16 March 2012: Sachin Tendulkar scores his landmark 100th international century in the Asia Cup match against Bangladesh at Dhaka, but in doing so, has 82 dot balls in his innings and this defensive approach costs India at least 20 runs.
18 March 2012: At the same venue, Tendulkar plays with 'freedom' and scores a 48-ball 52 and does his part in a second-wicket partnership with Virat Kohli (183) as India overhaul the target of 330 set by Pakistan to complete their highest successful chase in ODIs. It's about the numbers at the end of the day, believe it or not!
Against Bangladesh, Tendulkar scored 114 from 147 balls before he was caught behind off Mashrafe Mortaza's bowling in the 47th over of India's innings which ended at 289-5 in their allotted 50 overs. He took 138 deliveries to score his century, his second-lowest strike-rate to reach this landmark in ODIs. Tendulkar scored his half-century in 63 balls with a lofted drive over extra cover off Shakib al Hasan, but it took him 75 deliveries to score his next 50 runs; the break-up of which is - 60 from 79 deliveries; 70 from 89 deliveries; 80 from 102 deliveries; 90 in 124 deliveries; and 100 from 138.
While one can understand that Tendulkar would have been desperate to reach the three-figure mark again after a year and 33 innings and get the monkey off his back, it is no excuse for his slow scoring rate that ultimately proved to be a factor in India's loss. Those 33 innings included an away Test series against England; a home Test series against West Indies; and an away Test and ODI series against Australia.
Don't get me wrong; 100 international centuries is no small feat by any stretch of imagination and neither is the fact that Tendulkar is currently in his 23rd year of playing cricket at the top level, but what is less befitting is the manner in which the master batsman went about that landmark innings. It certainly wasn't among his better or more memorable knocks and neither was it a match-defining one as he crawled to the mark and was a pale shadow of himself. Tendulkar's 100th international century surely deserved better than that from one of the greatest sporting icons himself; especially as this feat is not only unprecedented, but is also more than likely to stand the test of time.
Another point to ponder - Tendulkar faced 147 deliveries when he scored the first-ever double century in ODIs, and that came against an excellent South African bowling attack. Enough said!
That the bowlers couldn't defend 289 should be a matter of serious concern for India's think-tank; but it would be safe to say Tendulkar would have scored at a faster rate against Bangladesh's weak bowling attack had he not been single-mindedly determined to get to that landmark. The pitch didn't have any devils in it and certainly wasn't a track that made run scoring difficult even at the start of the match though that wasn't evident by the manner in which Tendulkar and his partner-in-crime Virat Kohli went about the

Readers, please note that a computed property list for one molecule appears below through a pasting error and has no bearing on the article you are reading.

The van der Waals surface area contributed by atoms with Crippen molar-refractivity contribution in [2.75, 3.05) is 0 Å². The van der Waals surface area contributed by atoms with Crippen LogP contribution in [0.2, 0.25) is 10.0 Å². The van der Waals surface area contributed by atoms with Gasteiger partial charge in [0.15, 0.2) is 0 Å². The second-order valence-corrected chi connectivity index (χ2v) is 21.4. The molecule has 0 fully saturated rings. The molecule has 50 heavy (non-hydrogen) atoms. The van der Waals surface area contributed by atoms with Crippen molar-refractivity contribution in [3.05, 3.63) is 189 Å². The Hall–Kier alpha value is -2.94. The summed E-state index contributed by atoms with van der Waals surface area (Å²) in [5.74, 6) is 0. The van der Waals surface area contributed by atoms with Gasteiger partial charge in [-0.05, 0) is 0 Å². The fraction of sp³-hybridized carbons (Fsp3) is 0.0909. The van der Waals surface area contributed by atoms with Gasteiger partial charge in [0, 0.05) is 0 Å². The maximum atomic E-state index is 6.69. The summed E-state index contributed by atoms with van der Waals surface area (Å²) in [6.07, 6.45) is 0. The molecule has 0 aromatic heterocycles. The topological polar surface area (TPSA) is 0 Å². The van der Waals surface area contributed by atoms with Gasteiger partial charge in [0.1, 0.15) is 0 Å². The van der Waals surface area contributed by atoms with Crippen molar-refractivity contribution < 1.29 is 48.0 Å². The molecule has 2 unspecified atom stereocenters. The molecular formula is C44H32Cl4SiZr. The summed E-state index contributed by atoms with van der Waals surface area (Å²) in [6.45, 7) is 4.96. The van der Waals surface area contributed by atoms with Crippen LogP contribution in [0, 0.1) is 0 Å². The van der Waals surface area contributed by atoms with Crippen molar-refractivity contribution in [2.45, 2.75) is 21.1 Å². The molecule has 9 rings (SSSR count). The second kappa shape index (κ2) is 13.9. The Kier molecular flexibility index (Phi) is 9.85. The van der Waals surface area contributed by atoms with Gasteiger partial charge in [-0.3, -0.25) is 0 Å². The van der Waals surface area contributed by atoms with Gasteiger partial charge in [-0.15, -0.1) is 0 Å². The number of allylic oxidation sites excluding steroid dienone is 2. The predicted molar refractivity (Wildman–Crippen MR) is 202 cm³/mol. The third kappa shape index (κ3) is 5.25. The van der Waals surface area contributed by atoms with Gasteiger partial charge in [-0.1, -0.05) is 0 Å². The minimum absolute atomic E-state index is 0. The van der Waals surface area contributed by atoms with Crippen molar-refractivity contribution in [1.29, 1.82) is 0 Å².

business during their second wicket partnership and their respective innings.
In the end, India reached that total thanks to a late surge from Suresh Raina and captain MS Dhoni. Bangladesh though would have been thrilled to chase a sub-300 target, because at one time it appeared that India would score at least 310-320. And, despite the loss of an early wicket, Bangladesh had partnerships through the innings and the chase was anchored by Tamim Iqbal's 99-ball 70 and he was well-supported by Jahurul Islam and Nasir Hossain, who both scored important half-centuries, before Shakib and captain Mushfiqur Rahim contributed quick runs at the end to seal a memorable win for the underdogs.
And, if it was hoped that he would retire from ODIs at least after the Asia Cup, Tendulkar had this googly up his sleeve when he told Times Now: "My belief is if I feel that I can contribute, if am mentally there and contribute to the team, then I should be playing. It is a very selfish thought to retire when you are at the top. When you are at the top you should serve the nation. When I feel I am not in the frame of mind to serve the nation, that is the time to back out." But, isn't the right time to exit when the question being asked is 'Why' and 'Why not'?
Tendulkar also said, "I have broken records here and there but the biggest dream has been to play for India." That is the dream for any cricketer, and the master batsman should understand that better than anybody else; especially when nobody in the BCCI or the selection committee has the courage to ask Tendulkar about his plans for the 50-over format or ease him out of the ODI team as has been in the case of Australia's Ricky Ponting.
He has at least another season of Test cricket in him, but now may finally be the time for Tendulkar to hang up his coloured clothing.
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